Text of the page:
See, it is REALLY big and curvy with giant cogs!

Thursday, August 24, 2006

I created a Slide Show! Check it out!

My Summer Holiday - Part 1, Scottish Stuff

THIS is the approach to Fingal's Cave on the Island of Staffa. As you can see a number of us wore yellow oilskins because there was more water flying into the boat than going under it. One man is being sick inside the boat. The other man is about to be sick outside the boat.

So, Scotland is excellent on the whole. It has a good lot of bridges and boatrides and caves and an altogether buzztastic boatlift called, The Falkirk Wheel (more of which later). On the down side it has way too many old churches and gardens you pay to go into (how mad is that) and bagpipes of course.
You might be excited to know that we stayed in youth hostels. I was definitely excited because this meant I got to sleep in a bunk bed and The Parents did too. Dad moaned about not sleeping properly and then moaned about someone pinching his Special K cereal from the communal kitchen and then moaned and groaned on the coachdrive across Mull (mind you he was sitting next to a baby-child who threw up at least three times into a see through plastic bag). The driver took 1 hour and twenty minutes to reach the port on the far side of the island. After the second lot of sick Dad asked for the windows to be opened but the driver refused because he said, 'it will rain and there are cattle about'. Were the cattle going to poke their heads in through the open windows and feed on us? That's what my dad asked but the driver said something back in a foreign language and even I could tell he was not being nice to his customers. By the time we got to Fionnport it was actually pouring with rain and the driver said 'told you so' to dad as he stepped out of the bus and into a cowpat.
The journey across to Staffa was like the best water ride at Alton Towers and then some more. We actually BOUNCED all the way. The captain told anyone who was not a good sailor to sit ouside. There were even some giant yellow capes called oilskins to put on, so it was just like being inside my own little room for me but Dad does not like getting his beard wet so he stayed in the fume filled cabin and missed all the bouncing fun. I leapt off at the tiny island wanting to look inside Fingal's Cave but had to wait for Mum to help Dad off the boat. He looked greyer than normal and refused to run or even get up for a good ten minutes. This was very frustrating as the other people on the boat raced ahead along the basalt cliffs to get in the cave before we did. It was worth the wait. The cave is extreme, formed fast from volcanic rock it is tall and thin with bashing waves echoing inside the cliffs and visitors having to cling to the rocky sides because there is no barrier between a the narrow slippery ledge and a long drop to a watery death. Cool.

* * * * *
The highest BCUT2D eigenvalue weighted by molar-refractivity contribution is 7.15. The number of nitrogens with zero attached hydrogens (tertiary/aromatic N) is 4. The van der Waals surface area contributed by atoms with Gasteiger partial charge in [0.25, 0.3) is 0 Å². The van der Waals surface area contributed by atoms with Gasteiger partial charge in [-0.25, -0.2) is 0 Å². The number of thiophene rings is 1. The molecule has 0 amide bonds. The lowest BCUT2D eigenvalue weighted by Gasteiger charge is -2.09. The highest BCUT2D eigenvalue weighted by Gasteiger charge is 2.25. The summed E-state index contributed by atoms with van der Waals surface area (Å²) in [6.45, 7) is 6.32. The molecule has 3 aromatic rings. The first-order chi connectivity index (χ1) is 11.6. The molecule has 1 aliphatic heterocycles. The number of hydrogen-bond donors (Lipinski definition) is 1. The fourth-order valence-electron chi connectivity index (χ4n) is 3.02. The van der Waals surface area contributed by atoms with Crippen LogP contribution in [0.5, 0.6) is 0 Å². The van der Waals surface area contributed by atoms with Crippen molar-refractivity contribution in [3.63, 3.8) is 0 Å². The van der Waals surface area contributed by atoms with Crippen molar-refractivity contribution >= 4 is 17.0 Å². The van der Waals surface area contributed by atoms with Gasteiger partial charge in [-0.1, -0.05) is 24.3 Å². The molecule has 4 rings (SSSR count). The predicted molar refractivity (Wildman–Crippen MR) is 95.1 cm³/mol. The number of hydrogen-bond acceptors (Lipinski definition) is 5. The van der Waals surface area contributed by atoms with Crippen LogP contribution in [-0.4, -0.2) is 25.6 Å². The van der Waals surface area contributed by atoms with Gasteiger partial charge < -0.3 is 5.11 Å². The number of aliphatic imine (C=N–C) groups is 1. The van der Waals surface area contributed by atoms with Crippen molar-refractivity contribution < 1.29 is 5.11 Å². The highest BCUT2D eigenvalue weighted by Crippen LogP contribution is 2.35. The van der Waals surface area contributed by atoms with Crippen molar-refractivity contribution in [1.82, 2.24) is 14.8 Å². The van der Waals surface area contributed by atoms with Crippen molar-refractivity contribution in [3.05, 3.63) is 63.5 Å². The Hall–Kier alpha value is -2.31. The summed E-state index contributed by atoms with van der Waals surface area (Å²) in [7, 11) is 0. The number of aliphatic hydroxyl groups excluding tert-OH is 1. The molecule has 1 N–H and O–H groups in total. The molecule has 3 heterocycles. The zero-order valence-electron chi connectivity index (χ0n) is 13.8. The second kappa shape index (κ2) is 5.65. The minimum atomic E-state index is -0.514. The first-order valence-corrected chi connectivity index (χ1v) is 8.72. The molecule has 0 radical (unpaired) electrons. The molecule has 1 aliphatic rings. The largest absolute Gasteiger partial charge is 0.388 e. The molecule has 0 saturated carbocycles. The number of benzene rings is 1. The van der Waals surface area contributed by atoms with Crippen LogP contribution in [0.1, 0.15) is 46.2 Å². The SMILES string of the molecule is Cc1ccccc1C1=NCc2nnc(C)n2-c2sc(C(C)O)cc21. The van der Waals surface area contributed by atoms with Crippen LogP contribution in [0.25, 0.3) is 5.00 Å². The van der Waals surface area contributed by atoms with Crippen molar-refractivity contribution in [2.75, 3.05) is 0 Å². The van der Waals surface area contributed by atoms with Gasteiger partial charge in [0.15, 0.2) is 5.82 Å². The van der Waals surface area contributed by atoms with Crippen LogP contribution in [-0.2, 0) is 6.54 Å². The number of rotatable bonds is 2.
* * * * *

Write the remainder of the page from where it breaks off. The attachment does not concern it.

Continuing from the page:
Nobody fell off the edge and the trip to Iona was less bouncy and dad spent less time in the in the toilet and more time telling me what fun I was having. So back to normal.

Thursday, August 17, 2006

this is an audio post - click to play

Monday, August 07, 2006

Holiday in Scotland

We are off to Scotland and then somewhere else for a holiday. We are coming back on 23rd August and I hope to report LIVE on an audioblog. Listen to this space.

Thursday, August 03, 2006

Don't Press That Button!

Buttons are tempting things. Especially if they are big and red and say 'DO NOT PRESS EXCEPT IN EMERGENCIES'. I cannot imagine being one of those soldiers who guard nuclear buttons. I would just HAVE to press it.

Back to the trip. We have sorted out which alien we are and now Mrs Trundle is standing next to a very tall man who is nodding alot.
'I bet he's the astronaut!' I say, nudging Dexter. 'I wanted Buzz Aldrin of course but...'
'There are so many buttons to press!' says Dexter interrupting. He is making a little blue alien creature shoot back into his spaceship over and over again.